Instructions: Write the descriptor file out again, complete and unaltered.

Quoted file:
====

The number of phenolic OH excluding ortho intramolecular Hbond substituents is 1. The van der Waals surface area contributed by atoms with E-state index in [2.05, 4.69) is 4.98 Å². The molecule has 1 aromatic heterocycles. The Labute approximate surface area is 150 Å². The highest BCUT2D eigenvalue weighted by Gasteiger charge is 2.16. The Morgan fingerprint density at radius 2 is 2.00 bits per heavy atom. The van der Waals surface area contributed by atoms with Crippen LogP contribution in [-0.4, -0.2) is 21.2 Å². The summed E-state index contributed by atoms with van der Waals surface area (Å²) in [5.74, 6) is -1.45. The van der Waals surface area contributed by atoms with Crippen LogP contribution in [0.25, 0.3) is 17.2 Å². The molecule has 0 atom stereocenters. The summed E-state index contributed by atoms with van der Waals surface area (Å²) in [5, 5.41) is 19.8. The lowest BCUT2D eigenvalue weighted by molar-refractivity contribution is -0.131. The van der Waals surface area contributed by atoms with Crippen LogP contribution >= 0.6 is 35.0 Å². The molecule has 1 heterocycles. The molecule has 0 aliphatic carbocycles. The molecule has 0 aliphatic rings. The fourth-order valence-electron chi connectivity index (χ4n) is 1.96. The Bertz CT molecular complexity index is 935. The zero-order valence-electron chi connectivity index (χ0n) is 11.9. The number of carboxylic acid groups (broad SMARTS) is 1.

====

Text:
The number of phenolic OH excluding ortho intramolecular Hbond substituents is 1. The van der Waals surface area contributed by atoms with E-state index in [2.05, 4.69) is 4.98 Å². The molecule has 1 aromatic heterocycles. The Labute approximate surface area is 150 Å². The highest BCUT2D eigenvalue weighted by Gasteiger charge is 2.16. The Morgan fingerprint density at radius 2 is 2.00 bits per heavy atom. The van der Waals surface area contributed by atoms with Crippen LogP contribution in [-0.4, -0.2) is 21.2 Å². The summed E-state index contributed by atoms with van der Waals surface area (Å²) in [5.74, 6) is -1.45. The van der Waals surface area contributed by atoms with Crippen LogP contribution in [0.25, 0.3) is 17.2 Å². The molecule has 0 atom stereocenters. The summed E-state index contributed by atoms with van der Waals surface area (Å²) in [5, 5.41) is 19.8. The lowest BCUT2D eigenvalue weighted by molar-refractivity contribution is -0.131. The van der Waals surface area contributed by atoms with Crippen LogP contribution >= 0.6 is 35.0 Å². The molecule has 1 heterocycles. The molecule has 0 aliphatic carbocycles. The molecule has 0 aliphatic rings. The fourth-order valence-electron chi connectivity index (χ4n) is 1.96. The Bertz CT molecular complexity index is 935. The zero-order valence-electron chi connectivity index (χ0n) is 11.9. The number of carboxylic acid groups (broad SMARTS) is 1.